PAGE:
Sri Lankan plantations firms call for more land security

Sri Lankan President Maithripala Sirisena (L) and Sri Lankan Prime Minister Ranil Wickremasinghe gesture as Sri Lankan Finance Minister Ravi Karunanayake (unseen) presents a supplementary budget to parliament, marking the first economic policy statement of the new government which came to power earlier in the month in Colombo on January 29, 2015. Sri Lanka's new government announced hefty taxes on top companies in a bid to raise revenue, accusing the previous regime of fudging the figures and leaving the economy in a "sad state". AFP PHOTO / Ishara S. KODIKARA (Photo credit should read Ishara S.KODIKARA/AFP/Getty Images)

Sept 17, 2007 (LBO) – Sri Lanka’s plantations companies have called for greater security of land on which they grow export crops like tea to ensure more investment in the upkeep of estates and factory modernization. To make matters worse, compensation due on such acquisitions is not forthcoming despite repeated appeals.

Planters’ Association (PA) chairman Kavi Seneviratne said new investments were urgently required to maintain estates in good cropping conditions and to modernise tea factories to meet new food safety standards demanded by consumers.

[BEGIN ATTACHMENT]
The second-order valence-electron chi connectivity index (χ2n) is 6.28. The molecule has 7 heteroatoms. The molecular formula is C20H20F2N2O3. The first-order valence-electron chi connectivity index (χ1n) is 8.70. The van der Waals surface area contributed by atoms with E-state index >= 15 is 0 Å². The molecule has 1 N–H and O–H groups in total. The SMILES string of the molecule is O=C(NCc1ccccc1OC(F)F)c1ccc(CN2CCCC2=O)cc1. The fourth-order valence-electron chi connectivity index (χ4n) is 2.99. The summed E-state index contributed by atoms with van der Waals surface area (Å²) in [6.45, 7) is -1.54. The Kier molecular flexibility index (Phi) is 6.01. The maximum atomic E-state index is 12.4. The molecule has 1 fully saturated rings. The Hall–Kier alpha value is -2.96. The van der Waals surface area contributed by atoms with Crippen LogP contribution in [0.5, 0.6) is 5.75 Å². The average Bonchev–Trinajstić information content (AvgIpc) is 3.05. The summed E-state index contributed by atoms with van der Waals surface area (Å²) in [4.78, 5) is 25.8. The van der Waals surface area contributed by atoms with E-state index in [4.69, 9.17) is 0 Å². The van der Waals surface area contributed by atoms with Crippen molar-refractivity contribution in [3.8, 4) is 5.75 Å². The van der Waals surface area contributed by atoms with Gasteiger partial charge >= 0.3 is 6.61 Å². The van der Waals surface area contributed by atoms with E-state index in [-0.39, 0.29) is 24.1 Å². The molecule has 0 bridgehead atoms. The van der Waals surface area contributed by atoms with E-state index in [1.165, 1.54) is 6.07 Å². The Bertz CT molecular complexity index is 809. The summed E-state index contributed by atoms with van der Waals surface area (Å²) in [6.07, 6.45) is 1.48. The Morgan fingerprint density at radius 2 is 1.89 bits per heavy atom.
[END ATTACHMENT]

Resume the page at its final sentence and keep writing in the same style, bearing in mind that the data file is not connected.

Investments were also needed to cut costs especially of energy and to shift to renewable energy, he told the 153rd annual general meeting of the association.

“Initiatives in these areas need new investments with funds generated from within or attracted from outside perhaps even overseas.”

Investment promotion requires clear evidence of stability of business particularly land ownership and land tenure, he noted.

“Unfortunately, these are two areas in which plantations companies yet feel insecure because of various external pressures on plantation land and uncertainty in regard to implementation of the lease agreement in the true spirit of privatiz